Good Smile Company’s big-headed McCree figure is every bit the roguish cowboy fans know and love, even if his high noon is a lot lower than normal.
Two years ago DC and Mattel launched the DC Super Hero Girls toy line, bringing comic book characters to the woefully underserved audience of young women. Now Marvel and Hasbro follow suit with Marvel Rising: Secret Warriors, a line of dolls that highlights the publisher’s diverse roster of young adult heroes,…
Hey, it’s better late than never.
Picking up an action figure of your favorite character at the store is all well and good, but what if you could spend several hours assembling one from scratch? Putting together these Star Wars character kits from Bandai and Bluefin is a lot more fun than it sounds.
In Ubisoft’s toys-to-life adventure, Starlink: Battle for Atlas, players are given access to a virtual (or physical) armada of starships and set loose in a gorgeous alien solar system, where they’re free to do the same seven or eight things over again until the game ends or they get bored.
Available for preorder today at Thinkgeek, McFarlane Toys’ Fortnite collectible figures capture some of the game’s most iconic skins as huggable seven inch articulated works of art. Okay, one is slightly more huggable than the others.
That Bastion was just the start; there’s a whole line of LEGO Overwatch sets coming, featuring many of the core cast, some locations, some vehicles and of course, The Payload.
You know Shopkins, those tiny collectible plastic replicas of consumer goods children have been nuts for over the past few years? What if they could transform into robots? Behold, Hasbro’s newest Transformers creations, BotBots. Oh boy.
It’s seldom simple figuring out which, if any, version of a Ubisoft game to buy. Now they’ve made a toys-to-life game that we like, but figuring out which figures and accessories to buy to enjoy Starlink: Battle For Atlas is confusing. Ubisoft complicates things further by allowing players to purchase digital versions…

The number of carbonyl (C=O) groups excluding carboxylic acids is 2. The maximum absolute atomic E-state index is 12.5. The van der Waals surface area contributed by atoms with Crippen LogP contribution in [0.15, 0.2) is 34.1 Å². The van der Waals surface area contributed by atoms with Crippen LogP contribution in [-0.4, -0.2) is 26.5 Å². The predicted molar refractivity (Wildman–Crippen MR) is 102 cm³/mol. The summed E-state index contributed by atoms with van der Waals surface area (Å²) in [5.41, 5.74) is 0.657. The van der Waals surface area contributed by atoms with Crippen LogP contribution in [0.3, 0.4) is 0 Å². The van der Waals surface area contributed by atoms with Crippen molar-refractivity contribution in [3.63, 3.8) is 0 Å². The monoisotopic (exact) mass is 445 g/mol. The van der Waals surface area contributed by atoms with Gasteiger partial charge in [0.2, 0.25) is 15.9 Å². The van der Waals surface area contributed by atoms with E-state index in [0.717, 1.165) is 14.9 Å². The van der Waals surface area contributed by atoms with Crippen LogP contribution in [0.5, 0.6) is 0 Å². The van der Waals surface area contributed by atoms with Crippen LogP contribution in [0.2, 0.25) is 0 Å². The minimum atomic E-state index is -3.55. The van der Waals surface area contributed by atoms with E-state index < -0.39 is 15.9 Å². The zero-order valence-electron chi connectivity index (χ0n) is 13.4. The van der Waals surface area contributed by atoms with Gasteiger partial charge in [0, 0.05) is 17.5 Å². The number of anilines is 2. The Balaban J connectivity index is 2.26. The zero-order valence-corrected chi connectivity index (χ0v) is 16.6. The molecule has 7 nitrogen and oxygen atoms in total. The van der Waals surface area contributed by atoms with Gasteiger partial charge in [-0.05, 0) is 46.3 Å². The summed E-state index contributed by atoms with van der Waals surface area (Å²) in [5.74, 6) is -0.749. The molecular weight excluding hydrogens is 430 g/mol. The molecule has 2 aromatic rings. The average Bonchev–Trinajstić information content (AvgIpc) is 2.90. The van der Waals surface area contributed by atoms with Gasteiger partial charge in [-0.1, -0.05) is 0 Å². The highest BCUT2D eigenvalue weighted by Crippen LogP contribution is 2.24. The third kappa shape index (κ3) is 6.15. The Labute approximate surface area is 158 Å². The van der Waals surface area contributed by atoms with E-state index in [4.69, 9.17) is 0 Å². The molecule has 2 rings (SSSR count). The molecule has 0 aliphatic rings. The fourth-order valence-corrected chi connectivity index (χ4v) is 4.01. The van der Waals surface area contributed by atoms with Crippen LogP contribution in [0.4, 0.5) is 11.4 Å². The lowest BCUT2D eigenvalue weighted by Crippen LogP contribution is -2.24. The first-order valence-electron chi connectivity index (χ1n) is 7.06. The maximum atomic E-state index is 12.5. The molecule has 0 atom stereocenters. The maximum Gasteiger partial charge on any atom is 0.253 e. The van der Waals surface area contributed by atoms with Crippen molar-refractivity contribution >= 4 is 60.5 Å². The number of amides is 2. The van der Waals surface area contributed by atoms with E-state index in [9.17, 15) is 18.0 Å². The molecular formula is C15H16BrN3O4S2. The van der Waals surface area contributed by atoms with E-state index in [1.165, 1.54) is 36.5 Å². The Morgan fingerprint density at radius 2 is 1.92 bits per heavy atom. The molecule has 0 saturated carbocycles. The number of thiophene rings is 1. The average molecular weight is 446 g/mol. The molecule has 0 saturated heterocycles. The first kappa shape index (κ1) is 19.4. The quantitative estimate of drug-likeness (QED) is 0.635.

Ubisoft’s toys-optional toys-to-life space opera arrives this week on Xbox One, PlayStation 4 and Switch. While I’ve only had a couple of days to dive into the sci-fi adventure, I’ve already found several things to love about Starlink: Battle for Atlas.
Call of Duty is one of the biggest gaming franchises in the world, and Activision licenses the brand out to other companies to make merchandise. A lot of the stuff you’ll see the Call of Duty name plastered across seems to be designed for children, which is raising some questions: Why is Activision selling stuff based…
Official Lego Overwatch begins with Bastion. Standing five inches tall with the included stand, the $25 Omnic Bastion set is not a giant Lego D.Va mech, but it’s a good start. It’s available now via the Blizzard store, and will also be on sale at BlizzCon next month.
Standing 12 inches tall and weighing four pounds, Mondo’s new line of 1/6 scale Masters of the Universe toys are just as impressive now as the originals were back when I was a kid. If you have $160 to spare, you can have the power.
No video game is complete without some sort of glowing orb, and Omnic monk Zenyatta is Overwatch’s prime source of lighted spheres. Japanese toymaker Good Smile Company understands this. That’s why their new Zenyatta figure has all of the orbs.
Blizzard is selling a $200 replica of Genji’s sword, and anyone willing to practice with the blade while everyone else plays Overwatch will at least find it full of techy features.
There’s a simple explanation for how the Ouija board works: it’s not ghosts, but how you feel about them.
Here’s how you make outstanding action figures: Take a pair of already beloved Amiibo statues, give them a ridiculous amount of articulation and load them up with accessories. That’s what Good Smile Company did to create the upcoming Squid Girl and Squid Girl DX Figma figures.
Good Smile are back with another Overwatch Figma, this time of D.Va. There’s no mech, but it’s a Figma, you shouldn’t have been expecting one anyways.
Lego’s been making building sets since the 1950s, but it wasn’t until 1978 that the company came up with the perfect plastic people to play in them. The Lego Minifigure was born in 1978 with a handful of designs. Forty years later, there are more than 8,000, most of them hiding in my office drawers.